Blockbuster Inc has announced that it plans to file for bankruptcy. Blockbuster owns about 10,000 US stores.
I recall when Wayne Huizenga sold Blockbuster to Viacom for 8.4 billion dollars in 1994. As usual, Wayne sold high. It was obvious even then that the rental tape / disc model would make no sense in the future. (Ask the customer to drive a 3500 pound car to the store to transport a piece of plastic that weighs a few ounces? Are you kidding?!) Sooner or later, video content would be distributed over fiberoptic cable. I thought, "Mr. Huizenga has perfect timing". I wasn’t sure exactly what form electronic distribution might take, but it seemed inevitable. In 1994, Viacom bought a technology that had seen its best days.
This emphasizes just how prescient Wayne was: he bought Blockbuster in 1987 from a Dallas company which had grown to dominance because David Cook, its founder, had written his own inventory control / rental processing software that allowed it to operate more efficiently than its competitors. It tracked transactions and adjusted inventory mix to suit each neighborhood. That’s really all that Blockbuster had going for it: superior operating software. It was a good example of how important a company’s choice of software is; Blockbuster was able to turnover more inventory and squeeze more profit from each transaction of just a few dollars. Its competitors, who had sloppier inventory control, couldn’t keep up.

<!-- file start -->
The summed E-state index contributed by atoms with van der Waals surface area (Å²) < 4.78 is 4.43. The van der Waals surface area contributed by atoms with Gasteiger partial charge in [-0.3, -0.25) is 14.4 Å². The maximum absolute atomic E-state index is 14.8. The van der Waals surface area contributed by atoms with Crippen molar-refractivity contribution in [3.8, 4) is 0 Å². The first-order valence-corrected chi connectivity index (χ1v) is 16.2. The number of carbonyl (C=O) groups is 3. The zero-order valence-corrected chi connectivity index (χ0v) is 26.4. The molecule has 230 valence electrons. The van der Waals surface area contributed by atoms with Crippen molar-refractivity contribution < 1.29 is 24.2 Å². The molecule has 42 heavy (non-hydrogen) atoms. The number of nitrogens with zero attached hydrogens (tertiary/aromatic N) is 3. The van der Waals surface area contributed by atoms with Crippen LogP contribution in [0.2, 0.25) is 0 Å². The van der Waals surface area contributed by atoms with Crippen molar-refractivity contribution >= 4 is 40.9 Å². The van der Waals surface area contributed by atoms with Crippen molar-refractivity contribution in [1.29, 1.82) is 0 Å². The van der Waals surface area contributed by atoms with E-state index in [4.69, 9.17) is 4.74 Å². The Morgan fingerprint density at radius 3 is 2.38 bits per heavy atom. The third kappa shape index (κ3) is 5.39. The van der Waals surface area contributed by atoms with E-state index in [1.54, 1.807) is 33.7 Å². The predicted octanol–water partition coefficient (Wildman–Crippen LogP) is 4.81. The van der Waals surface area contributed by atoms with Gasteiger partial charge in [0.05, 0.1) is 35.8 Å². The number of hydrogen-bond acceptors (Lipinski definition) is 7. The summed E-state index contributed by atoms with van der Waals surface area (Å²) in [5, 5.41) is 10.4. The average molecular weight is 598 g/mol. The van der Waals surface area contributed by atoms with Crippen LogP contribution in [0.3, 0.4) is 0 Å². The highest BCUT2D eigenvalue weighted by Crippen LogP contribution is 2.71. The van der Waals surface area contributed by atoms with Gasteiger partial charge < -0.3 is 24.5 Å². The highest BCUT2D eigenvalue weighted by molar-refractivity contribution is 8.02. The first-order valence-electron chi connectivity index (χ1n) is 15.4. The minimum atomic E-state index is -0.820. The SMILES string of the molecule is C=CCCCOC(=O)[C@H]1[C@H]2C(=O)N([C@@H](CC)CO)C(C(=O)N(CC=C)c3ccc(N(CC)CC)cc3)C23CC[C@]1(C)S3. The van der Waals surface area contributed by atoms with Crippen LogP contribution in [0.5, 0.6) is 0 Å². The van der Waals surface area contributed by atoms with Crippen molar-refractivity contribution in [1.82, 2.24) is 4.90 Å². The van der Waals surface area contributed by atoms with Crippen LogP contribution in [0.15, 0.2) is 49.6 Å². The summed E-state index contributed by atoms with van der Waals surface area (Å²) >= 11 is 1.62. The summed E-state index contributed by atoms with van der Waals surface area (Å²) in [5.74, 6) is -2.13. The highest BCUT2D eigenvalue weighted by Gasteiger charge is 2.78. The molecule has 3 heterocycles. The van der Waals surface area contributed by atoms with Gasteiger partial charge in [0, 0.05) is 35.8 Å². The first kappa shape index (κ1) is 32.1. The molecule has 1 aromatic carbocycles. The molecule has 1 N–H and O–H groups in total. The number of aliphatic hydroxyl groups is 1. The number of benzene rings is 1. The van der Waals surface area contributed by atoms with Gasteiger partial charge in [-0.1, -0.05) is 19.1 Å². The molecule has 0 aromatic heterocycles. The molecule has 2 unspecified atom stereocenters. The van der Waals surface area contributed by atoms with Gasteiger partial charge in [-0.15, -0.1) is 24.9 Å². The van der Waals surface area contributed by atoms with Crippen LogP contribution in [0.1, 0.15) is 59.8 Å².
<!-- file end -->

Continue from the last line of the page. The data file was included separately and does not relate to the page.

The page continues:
Now, years later, it seems that the fortunes of Blockbuster again hinge upon software: apparently their Total Access online service is inferior to Netflix’ software. So Blockbuster is going bankrupt.
Here’s a chronology of Blockbuster. There must be a lesson here. Maybe, software is the lifeblood of an organization. The trick is to keep it stable while updating it to reflect changing markets and technologies. That’s a tall order!
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